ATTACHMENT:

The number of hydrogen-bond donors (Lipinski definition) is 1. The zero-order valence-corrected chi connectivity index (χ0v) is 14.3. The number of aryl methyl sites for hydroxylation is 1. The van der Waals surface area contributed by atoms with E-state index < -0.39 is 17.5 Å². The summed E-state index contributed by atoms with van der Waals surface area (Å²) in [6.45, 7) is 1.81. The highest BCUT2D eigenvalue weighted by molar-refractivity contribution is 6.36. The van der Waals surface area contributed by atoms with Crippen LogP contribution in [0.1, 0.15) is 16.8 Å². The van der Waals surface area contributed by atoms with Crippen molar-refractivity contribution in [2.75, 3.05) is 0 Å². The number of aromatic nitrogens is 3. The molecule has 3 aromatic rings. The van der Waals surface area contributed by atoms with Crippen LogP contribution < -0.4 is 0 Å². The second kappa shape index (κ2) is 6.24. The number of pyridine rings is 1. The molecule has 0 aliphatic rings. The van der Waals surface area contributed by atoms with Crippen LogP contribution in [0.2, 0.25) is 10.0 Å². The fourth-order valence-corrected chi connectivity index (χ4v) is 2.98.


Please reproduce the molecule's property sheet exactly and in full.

The number of hydrogen-bond donors (Lipinski definition) is 1. The zero-order valence-corrected chi connectivity index (χ0v) is 14.3. The number of aryl methyl sites for hydroxylation is 1. The van der Waals surface area contributed by atoms with E-state index < -0.39 is 17.5 Å². The summed E-state index contributed by atoms with van der Waals surface area (Å²) in [6.45, 7) is 1.81. The highest BCUT2D eigenvalue weighted by molar-refractivity contribution is 6.36. The van der Waals surface area contributed by atoms with Crippen LogP contribution in [0.1, 0.15) is 16.8 Å². The van der Waals surface area contributed by atoms with Crippen molar-refractivity contribution in [2.75, 3.05) is 0 Å². The number of aromatic nitrogens is 3. The molecule has 3 aromatic rings. The van der Waals surface area contributed by atoms with Crippen LogP contribution < -0.4 is 0 Å². The second kappa shape index (κ2) is 6.24. The number of pyridine rings is 1. The molecule has 0 aliphatic rings. The van der Waals surface area contributed by atoms with Crippen LogP contribution in [0.2, 0.25) is 10.0 Å². The fourth-order valence-corrected chi connectivity index (χ4v) is 2.98.